Page 377

statements by a testing chemist who fails to testify, does not violate the defendant's right to confront and cross-examine the witnesses against him, provided that the report is introduced through a witness who can furnish a basis for its reliability.

The gravamen of the defendant's claim is not that the failure to call the chemists who actually performed the tests rendered Reading's testimony inadmissible or denied the defendant his right to confront the witnesses against him. The defendant recognizes that Cosgrove makes such an argument untenable. He argues, rather, that his confrontational rights were violated because Reading's testimony did not establish "adequate indicia of reliability," as is necessary for admission under Cosgrove. He cited the state's failure to mention the names of the testing chemists and to prove that Reading supervised the testing chemists in analyzing the substances seized from the defendant, two components of reliability that were present in Cosgrove. The defendant does not contend that the state had to call further witnesses against him. He argues merely that the state's ambiguous statement induced him prematurely to terminate his cross-examination of Reading, in the mistaken belief that another witness would provide the needed assurances of reliability.

[198 Conn. 117] Throughout the examination of Reading, the defendant never objected to the testimony as to the narcotic content of the substances. As he claims, the defendant may have presumed that the subsequent admission of the toxicological report, through a witness who would provide the necessary foundation and assurances of reliability, would render any hearsay objection ineffective under the rule articulated in Cosgrove. See State v. King, 187 Conn. 292, 309, 445 A.2d 901 (1982); State v. Reardon, 172 Conn. 593, 599, 376 A.2d 65 (1977). However, the mere fact that Reading's testimony might have been inadmissible hearsay does not inexorably lead to the conclusion that the defendant's confrontational rights were violated. The primary interest secured by confrontation is "the right of cross-examination." Douglas v. Alabama, 380 U.S. 415, 418, 85 S.Ct. 1074, 1076, 13 L.Ed.2d 934 (1965); State v. Randolph, 190 Conn. 576, 591, 462 A.2d 1011 (1983).

The defendant's right to cross-examine Reading was not restricted. In fact, the defendant elicited from this witness that he did not actually test the drugs. The jury could reasonably have drawn inferences, unfavorable to the state, from that testimony. The defendant did not inquire as to who actually performed the tests, nor whether the tests were performed according to standard toxicological practice. Further, he chose not to cross-examine Reading extensively.

Therefore, the essence of the defendant's claim is that the state...

To continue reading

Request your trial
80 practice notes
  • State v. Hearl, AC 39463
    • United States
    • Appellate Court of Connecticut
    • May 29, 2018
    ...the individual acts separately or to punish only the course of action which they constitute." (Emphasis in original.) State v. Rawls , 198 Conn. 111, 121, 502 A.2d 374 (1985). "The issue, though essentially constitutional, becomes one of statutory construction." (Internal quotation marks om......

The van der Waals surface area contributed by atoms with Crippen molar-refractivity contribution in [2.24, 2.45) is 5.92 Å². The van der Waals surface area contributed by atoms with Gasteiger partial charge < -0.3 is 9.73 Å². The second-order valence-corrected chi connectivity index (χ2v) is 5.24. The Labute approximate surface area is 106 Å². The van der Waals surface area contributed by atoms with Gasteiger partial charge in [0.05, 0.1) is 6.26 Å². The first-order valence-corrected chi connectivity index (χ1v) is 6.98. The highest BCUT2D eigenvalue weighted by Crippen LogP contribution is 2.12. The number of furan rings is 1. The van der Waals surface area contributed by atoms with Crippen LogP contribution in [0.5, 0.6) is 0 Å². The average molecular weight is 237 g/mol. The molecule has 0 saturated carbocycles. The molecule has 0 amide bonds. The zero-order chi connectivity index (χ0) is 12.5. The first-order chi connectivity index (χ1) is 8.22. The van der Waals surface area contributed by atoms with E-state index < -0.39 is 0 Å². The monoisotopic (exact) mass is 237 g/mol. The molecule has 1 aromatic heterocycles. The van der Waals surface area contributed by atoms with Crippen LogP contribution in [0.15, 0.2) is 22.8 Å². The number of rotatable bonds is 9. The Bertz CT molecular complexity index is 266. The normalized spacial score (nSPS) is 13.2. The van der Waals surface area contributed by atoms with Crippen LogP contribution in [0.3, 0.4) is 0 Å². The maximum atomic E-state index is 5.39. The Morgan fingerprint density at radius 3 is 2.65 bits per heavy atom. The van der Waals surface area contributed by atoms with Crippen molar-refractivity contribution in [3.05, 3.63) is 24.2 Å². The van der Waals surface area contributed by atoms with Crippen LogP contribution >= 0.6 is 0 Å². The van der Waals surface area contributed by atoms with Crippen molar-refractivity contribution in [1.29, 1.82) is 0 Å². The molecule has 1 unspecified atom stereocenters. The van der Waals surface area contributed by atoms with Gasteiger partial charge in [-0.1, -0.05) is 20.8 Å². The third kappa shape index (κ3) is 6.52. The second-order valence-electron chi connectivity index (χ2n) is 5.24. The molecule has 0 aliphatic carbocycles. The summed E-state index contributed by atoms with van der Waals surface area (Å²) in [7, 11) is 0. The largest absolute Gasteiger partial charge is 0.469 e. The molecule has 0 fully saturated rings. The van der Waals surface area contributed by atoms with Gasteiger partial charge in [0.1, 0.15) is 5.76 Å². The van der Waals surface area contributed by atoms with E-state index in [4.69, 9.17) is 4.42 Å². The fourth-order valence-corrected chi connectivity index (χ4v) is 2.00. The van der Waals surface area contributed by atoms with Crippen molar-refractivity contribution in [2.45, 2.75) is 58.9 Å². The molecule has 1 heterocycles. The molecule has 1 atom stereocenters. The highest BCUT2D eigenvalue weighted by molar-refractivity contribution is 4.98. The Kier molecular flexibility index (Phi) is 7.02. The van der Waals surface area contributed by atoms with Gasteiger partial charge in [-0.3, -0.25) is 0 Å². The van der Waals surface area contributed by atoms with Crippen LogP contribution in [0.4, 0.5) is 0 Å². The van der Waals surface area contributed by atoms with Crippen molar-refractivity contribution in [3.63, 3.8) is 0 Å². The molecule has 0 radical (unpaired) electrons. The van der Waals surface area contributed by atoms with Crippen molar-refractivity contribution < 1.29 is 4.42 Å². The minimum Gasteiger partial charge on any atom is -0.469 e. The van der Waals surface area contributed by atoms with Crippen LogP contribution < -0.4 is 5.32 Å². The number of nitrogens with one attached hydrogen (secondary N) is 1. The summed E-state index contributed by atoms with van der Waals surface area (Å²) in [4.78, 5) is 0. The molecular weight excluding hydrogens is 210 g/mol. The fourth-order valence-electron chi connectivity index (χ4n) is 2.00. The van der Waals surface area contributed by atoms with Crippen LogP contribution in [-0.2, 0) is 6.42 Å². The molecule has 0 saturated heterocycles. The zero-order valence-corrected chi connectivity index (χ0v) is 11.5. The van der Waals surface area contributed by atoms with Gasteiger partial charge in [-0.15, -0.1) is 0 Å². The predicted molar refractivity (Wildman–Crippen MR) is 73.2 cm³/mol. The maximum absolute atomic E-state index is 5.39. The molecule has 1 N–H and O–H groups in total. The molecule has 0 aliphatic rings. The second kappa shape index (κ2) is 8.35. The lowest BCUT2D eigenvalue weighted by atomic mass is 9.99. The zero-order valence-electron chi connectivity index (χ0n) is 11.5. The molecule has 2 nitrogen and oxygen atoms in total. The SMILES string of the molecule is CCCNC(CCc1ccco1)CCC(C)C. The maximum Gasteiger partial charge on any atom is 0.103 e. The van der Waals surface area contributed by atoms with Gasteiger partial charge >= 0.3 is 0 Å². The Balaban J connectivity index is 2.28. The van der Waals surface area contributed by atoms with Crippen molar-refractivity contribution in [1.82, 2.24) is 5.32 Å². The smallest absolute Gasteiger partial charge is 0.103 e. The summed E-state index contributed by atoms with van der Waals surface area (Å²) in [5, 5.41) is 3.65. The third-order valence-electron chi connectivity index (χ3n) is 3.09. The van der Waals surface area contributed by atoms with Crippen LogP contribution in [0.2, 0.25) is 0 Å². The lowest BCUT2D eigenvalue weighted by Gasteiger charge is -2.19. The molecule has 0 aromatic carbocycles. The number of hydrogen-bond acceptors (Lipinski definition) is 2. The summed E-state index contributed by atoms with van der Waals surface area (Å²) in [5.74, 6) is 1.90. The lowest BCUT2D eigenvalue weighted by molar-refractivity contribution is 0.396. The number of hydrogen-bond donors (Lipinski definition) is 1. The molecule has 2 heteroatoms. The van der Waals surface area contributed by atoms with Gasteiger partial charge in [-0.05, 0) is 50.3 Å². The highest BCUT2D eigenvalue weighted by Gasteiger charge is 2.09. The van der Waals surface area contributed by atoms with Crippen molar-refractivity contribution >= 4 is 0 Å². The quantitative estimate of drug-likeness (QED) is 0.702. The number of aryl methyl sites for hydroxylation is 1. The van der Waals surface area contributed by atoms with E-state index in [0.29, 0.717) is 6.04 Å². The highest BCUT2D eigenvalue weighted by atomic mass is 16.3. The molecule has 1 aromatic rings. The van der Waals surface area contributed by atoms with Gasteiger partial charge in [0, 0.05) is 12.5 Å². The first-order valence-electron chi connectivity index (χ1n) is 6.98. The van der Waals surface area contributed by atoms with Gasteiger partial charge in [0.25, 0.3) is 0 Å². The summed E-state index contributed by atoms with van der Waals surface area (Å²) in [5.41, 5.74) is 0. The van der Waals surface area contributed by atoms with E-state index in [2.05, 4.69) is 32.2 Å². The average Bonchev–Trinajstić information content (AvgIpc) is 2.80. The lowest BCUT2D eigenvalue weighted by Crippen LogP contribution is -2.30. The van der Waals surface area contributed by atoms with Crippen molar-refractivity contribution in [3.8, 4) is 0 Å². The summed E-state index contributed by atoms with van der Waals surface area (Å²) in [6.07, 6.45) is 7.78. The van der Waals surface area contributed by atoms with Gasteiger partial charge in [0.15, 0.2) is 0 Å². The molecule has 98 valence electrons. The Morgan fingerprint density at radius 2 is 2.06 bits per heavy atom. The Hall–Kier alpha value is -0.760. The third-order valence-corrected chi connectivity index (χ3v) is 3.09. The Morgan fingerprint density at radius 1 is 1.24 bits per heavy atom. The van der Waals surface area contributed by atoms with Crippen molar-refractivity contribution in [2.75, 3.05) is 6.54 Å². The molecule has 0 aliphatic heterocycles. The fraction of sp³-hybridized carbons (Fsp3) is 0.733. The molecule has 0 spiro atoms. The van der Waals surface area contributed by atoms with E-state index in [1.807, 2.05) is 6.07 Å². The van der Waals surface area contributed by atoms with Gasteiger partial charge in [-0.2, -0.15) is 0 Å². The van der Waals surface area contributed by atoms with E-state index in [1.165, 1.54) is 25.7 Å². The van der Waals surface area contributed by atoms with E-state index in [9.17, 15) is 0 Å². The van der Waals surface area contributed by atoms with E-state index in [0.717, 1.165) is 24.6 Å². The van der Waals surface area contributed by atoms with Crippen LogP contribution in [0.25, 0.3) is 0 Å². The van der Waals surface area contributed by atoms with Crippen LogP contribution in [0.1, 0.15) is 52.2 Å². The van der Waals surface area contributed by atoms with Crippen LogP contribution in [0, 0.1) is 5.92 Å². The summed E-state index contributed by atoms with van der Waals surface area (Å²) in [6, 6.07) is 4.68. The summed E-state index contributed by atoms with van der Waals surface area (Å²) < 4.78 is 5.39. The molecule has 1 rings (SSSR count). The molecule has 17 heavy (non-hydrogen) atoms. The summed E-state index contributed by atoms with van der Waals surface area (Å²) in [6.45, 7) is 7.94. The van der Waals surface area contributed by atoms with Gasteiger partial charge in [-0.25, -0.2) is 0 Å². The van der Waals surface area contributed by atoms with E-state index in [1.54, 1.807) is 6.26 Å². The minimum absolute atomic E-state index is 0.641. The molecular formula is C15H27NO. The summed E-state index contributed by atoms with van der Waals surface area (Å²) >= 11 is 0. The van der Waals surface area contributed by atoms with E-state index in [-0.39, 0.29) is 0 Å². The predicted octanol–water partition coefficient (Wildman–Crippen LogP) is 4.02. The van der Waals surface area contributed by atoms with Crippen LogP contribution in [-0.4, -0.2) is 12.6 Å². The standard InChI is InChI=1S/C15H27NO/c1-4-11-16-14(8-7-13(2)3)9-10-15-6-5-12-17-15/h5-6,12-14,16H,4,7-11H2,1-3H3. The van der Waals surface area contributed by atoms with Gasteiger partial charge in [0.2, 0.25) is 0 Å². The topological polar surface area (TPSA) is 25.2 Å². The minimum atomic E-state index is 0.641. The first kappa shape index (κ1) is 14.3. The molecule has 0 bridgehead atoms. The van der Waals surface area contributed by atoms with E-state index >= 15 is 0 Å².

• State v. Flynn, Nos. 4132
    • United States
    • Appellate Court of Connecticut
    • April 5, 1988
    ...the issue should be resolved in favor of lenity and against turning a single transaction into multiple offenses." State v. Rawls, 198 Conn. 111, 122, 502 A.2d 374 [14 Conn.App. 20] Because we hold that the crimes of interference with an officer and assault on an officer constitute the same ......
  • State v. Greco, No. 13864
    • United States
    • Supreme Court of Connecticut
    • August 14, 1990
    ...432 U.S. at 165, 97 S.Ct. at 2225. "The issue, though essentially constitutional, becomes one of statutory construction." State v. Rawls, 198 Conn. 111, 120, 502 A.2d 374 (1985); State v. Madera, 198 Conn. 92, 109, 503 A.2d 136 (1985). " ' "Double jeopardy analysis in the context of a singl......
  • State v. Madera
    • United States
    • Supreme Court of Connecticut
    • December 17, 1985
    ...not militate against treatment of a single act of arson resulting in the death of multiple victims as separate offenses under § 53a-54d. [198 Conn. 111] There is error in accepting the plea of nolo contendere with conditions that could not be fulfilled under our procedures; the judgment is ......
  • Request a trial to view additional results
80 cases
  • State v. Hearl, AC 39463
    • United States
    • Appellate Court of Connecticut
    • May 29, 2018
    ...the individual acts separately or to punish only the course of action which they constitute." (Emphasis in original.) State v. Rawls , 198 Conn. 111, 121, 502 A.2d 374 (1985). "The issue, though essentially constitutional, becomes one of statutory construction." (Internal quotation marks om......
  • State v. Flynn, Nos. 4132
    • United States
    • Appellate Court of Connecticut
    • April 5, 1988
    ...the issue should be resolved in favor of lenity and against turning a single transaction into multiple offenses." State v. Rawls, 198 Conn. 111, 122, 502 A.2d 374 [14 Conn.App. 20] Because we hold that the crimes of interference with an officer and assault on an officer constitute the same ......
  • State v. Greco, No. 13864
    • United States
    • Supreme Court of Connecticut
    • August 14, 1990
    ...432 U.S. at 165, 97 S.Ct. at 2225. "The issue, though essentially constitutional, becomes one of statutory construction." State v. Rawls, 198 Conn. 111, 120, 502 A.2d 374 (1985); State v. Madera, 198 Conn. 92, 109, 503 A.2d 136 (1985). " ' "Double jeopardy analysis in the context of a singl......
  • State v. Madera
    • United States
    • Supreme Court of Connecticut
    • December 17, 1985
    ...not militate against treatment of a single act of arson resulting in the death of multiple victims as separate offenses under § 53a-54d. [198 Conn. 111] There is error in accepting the plea of nolo contendere with conditions that could not be fulfilled under our procedures; the judgment is ......
  • Request a trial to view additional results

VLEX uses login cookies to provide you with a better browsing experience. If you click on 'Accept' or continue browsing this site we consider that you accept our cookie policy. ACCEPT